A National Energy Policy Could Accelerate the Renewable Resource of Biogas

What if the US had a strategic energy policy, defining roles for each energy source and backed by major funding? What might that mean for clean-water plants and biogas?

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The other night I had a dream. I dreamed I woke up one morning to find out that our federal government had adopted a comprehensive energy policy. (OK, I didn’t really have this particular dream, but bear with me.)

This policy was not some hodge-podge of here-today/gone-tomorrow grants, loans and incentives for this or that form of green or sustainable energy. It was an actual policy with defined roles for coal, nuclear, natural gas, diesel gasoline, wind, solar, geothermal and, yes, biogas.

And what a great thing it was. No longer would major energy decisions be based on private companies’ short-term economic considerations — like closing and tearing down a perfectly good, newly refurbished and relicensed nuclear plant near my hometown, because right now it’s cheaper to make electricity with natural gas and coal.

Instead, long-range thinking would apply. In the above example, the federal government would subsidize the nuclear plant’s power to keep it open, since in time we’d need that reliable, clean, greenhouse-gas-free energy, and at some point its price would again be market-competitive.

Rude awakening

But of course I woke up to reality. The nuclear plant was still gone. And as far as the eye could see we’d continue, as a nation, making stupid decisions about energy.

I wonder, if we had an actual energy policy, what that would mean for biogas from the nation’s clean-water plants — those with anaerobic digestion, anyway. This one seems like the ultimate no-brainer. Clean-water plants all over the country have anaerobic digesters that produce methane. Many do not use them to produce energy. What stands in their way? More often than not, it’s the up-front investment in engine-generators or combined heat and power (CHP) systems.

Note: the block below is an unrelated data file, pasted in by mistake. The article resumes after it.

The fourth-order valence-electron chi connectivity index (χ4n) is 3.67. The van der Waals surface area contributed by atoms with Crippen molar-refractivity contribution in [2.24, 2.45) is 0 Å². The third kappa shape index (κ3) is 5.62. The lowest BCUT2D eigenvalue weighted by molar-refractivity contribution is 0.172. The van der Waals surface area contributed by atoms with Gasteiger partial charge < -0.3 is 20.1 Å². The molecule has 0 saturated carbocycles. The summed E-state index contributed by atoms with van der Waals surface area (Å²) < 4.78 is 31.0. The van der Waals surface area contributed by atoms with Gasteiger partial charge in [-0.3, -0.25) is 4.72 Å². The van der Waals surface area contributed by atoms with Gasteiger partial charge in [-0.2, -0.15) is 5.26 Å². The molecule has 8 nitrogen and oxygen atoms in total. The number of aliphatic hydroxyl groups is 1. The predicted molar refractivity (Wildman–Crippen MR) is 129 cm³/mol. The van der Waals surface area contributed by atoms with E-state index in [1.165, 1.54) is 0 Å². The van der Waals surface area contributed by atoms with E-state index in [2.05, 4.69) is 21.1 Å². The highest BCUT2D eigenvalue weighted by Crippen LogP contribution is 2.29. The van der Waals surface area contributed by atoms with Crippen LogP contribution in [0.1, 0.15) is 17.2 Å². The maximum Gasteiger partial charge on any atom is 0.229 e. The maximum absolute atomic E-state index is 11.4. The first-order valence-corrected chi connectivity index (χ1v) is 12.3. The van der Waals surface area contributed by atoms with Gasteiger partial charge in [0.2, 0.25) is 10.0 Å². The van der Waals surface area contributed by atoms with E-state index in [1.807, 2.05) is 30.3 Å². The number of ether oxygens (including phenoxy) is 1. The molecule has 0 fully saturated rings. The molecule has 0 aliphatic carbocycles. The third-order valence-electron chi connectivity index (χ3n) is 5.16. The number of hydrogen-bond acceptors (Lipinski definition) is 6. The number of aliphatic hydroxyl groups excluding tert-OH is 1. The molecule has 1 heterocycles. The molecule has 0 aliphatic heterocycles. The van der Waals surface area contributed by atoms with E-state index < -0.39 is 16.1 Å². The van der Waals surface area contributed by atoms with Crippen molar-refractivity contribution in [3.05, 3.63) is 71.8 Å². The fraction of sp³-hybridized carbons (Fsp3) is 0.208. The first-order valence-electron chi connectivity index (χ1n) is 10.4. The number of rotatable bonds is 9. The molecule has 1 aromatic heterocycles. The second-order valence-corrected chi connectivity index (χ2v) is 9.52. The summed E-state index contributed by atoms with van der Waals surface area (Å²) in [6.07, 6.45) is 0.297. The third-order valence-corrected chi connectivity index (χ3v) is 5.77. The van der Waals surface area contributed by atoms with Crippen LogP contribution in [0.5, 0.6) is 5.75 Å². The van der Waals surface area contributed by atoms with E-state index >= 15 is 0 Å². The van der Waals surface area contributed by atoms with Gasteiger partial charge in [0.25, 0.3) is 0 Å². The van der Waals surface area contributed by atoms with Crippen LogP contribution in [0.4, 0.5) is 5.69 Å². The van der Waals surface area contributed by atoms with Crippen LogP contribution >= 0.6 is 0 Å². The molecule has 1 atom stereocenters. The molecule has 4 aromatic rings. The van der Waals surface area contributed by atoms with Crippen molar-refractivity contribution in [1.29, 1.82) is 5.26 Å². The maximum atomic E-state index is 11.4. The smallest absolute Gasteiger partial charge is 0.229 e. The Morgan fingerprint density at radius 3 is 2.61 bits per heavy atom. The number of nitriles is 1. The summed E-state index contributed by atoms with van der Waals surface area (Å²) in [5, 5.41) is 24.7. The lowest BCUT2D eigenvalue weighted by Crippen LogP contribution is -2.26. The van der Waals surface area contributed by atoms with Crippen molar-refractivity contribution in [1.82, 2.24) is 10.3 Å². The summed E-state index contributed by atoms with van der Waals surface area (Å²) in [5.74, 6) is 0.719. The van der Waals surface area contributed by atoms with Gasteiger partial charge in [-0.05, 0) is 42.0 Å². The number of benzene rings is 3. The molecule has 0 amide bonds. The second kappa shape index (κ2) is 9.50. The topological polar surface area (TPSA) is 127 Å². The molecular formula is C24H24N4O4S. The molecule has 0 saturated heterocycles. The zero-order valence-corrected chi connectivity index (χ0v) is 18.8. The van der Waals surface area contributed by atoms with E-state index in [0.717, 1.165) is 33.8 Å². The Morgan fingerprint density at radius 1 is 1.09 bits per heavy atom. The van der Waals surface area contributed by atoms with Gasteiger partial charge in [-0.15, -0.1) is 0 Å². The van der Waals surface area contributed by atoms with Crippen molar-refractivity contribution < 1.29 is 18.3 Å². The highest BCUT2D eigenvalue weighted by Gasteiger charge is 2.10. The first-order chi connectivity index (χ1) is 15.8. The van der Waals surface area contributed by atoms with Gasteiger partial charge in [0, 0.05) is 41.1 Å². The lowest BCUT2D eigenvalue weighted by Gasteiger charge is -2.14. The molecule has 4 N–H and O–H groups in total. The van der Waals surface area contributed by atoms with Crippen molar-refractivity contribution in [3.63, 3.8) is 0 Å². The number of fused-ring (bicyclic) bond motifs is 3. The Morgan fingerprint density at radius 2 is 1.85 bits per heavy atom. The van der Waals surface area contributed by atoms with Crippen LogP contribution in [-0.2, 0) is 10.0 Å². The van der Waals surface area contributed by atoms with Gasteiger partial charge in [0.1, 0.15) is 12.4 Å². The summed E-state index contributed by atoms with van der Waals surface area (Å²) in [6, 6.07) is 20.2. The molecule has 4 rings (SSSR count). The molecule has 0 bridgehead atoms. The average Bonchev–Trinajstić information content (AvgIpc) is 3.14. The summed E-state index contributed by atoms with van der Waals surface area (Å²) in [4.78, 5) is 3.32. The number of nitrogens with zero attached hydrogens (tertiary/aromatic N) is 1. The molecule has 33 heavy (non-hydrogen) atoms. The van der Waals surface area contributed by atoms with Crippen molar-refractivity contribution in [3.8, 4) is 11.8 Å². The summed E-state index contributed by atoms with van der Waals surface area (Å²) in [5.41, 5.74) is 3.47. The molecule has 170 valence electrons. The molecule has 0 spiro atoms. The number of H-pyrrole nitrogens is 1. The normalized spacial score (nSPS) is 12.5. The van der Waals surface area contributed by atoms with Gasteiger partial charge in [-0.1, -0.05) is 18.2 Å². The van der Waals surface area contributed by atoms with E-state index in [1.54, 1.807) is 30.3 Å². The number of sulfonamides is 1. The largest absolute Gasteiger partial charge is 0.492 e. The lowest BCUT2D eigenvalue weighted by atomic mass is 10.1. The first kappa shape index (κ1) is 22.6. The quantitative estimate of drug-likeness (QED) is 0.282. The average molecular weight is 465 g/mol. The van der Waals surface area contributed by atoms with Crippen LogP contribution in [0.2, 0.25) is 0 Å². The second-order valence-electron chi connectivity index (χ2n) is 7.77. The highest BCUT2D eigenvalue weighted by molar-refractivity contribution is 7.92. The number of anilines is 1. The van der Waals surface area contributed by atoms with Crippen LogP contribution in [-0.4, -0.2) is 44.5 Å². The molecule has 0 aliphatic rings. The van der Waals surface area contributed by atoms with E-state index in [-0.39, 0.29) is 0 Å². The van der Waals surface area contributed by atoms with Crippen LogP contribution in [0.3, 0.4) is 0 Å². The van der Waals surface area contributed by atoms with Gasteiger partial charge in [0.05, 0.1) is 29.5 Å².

Treatment plants increasingly are recognized as resource recovery facilities. One of their resources clearly is energy. Biogas-to-energy systems, based on what I have seen and read, yield a pretty good return on investment and relatively attractive simple payback times.

Where’s the downside?

It stands to reason that a national energy policy would aggressively encourage biogas-fueled CHP. Digestion of biosolids alone can produce substantial gas and energy. The gas burns clean and in many or most cases would displace power from more-polluting sources like coal-fueled power plants. And once a facility has digesters, it’s natural to feed them food waste, FOG and other high-BOD waste products, yielding even more gas. That brings the extra benefit of keeping those materials out of landfills, with all the cost and environmental risk they can entail.

How much potential is there for biogas-to-energy? How much biogas do we produce today versus what we could produce if the resource was fully developed? Well, a few years ago, the North East Biosolids and Residuals Association (NEBRA) collected data on biogas production at clean-water plants across the United States.

The survey found that 1,238 treatment plants use anaerobic digestion and produce biogas, mostly at larger facilities (flows exceeding 1 mgd). On the other hand, two-thirds of the 3,300 or so plants above that size threshold do not produce biogas. And only a small number of plants with flows below 1 mgd do so.

So only a fairly small percentage of the nation’s 15,000 to 16,000 permanent treatment facilities produce and use biogas. To be fair, some of these are small package plants, but the survey did find some small facilities with anaerobic digestion — plants with flows from 1 to 5 mgd, and even some with less than 1 mgd. Some of these use biogas to generate electricity.

What’s the potential?

Another study, the 2014 Biogas Market Snapshot from XPRT Media, said the United States had the world’s greatest untapped biogas potential, and that from all sources — clean-water plants, farms and others — this country could produce nearly 70 million MWh of electricity per year from biogas.

That won’t solve all the country’s energy challenges, but it does compare to the output from several 1,000 MW utility power plants, and that’s a substantial amount of renewable energy.

So if our country had a real energy policy, maybe we’d see incentives put in place to encourage anaerobic digestion and biogas-to-energy. Such incentives could include low-interest loans structured so that the loan repayment would “cash flow” from the energy cost savings (and revenue).
Then perhaps we’d have this valuable resource on the way to being fully developed. That would be a boon to our energy supply, the environment and our economy — not to mention a dream come true.  


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